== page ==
My FATHER’S cousin, James Cameron, was not always chivalrous to fellow scribes of the female persuasion, but one of the exceptions was the legendary Helen Thomas (Obituaries, 22 July).
He admired her frontal assault on the all-male White House press corps, her refusal to conceal her strong opinions and the way in which she castigated presidential evasions.
She regularly travelled on presidential excursions abroad and it was on one of these – Richard Nixon’s ground-breaking 1972 visit to China – the pair met and really hit it off. They were among the few western journalists who were routinely allowed in by south-east Asian communist regimes, even though neither was “fellow-traveller”.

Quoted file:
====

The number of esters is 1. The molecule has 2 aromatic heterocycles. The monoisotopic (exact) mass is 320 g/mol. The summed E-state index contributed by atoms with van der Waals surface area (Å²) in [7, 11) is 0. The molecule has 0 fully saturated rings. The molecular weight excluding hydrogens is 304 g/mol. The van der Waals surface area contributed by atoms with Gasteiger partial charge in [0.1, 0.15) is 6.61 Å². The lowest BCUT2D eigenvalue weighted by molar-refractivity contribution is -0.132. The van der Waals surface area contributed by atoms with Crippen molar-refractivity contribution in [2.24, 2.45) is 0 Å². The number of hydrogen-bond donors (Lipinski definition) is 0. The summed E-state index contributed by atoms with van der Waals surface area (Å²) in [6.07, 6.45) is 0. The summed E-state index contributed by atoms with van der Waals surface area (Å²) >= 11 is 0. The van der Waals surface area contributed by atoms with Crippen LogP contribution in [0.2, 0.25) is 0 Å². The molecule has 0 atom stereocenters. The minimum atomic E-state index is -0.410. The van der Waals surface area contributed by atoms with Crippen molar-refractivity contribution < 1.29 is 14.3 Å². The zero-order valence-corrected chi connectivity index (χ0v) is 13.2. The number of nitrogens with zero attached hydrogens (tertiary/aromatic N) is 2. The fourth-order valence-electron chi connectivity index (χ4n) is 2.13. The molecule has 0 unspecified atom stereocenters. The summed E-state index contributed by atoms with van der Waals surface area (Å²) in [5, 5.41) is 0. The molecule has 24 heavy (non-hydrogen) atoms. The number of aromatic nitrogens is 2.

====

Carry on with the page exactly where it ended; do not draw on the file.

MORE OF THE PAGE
Yet, while Cameron could mask the strength of his feelings behind a shield of irony and sardonic wit, Thomas’s fierce Lebanese temper was not always under complete control. A caustic response to a leading question from a rabbi ended her career three years ago and it is a matter of a regret that this trifling incident so often features in articles about her.
(Dr) John Cameron
St Andrews, Fife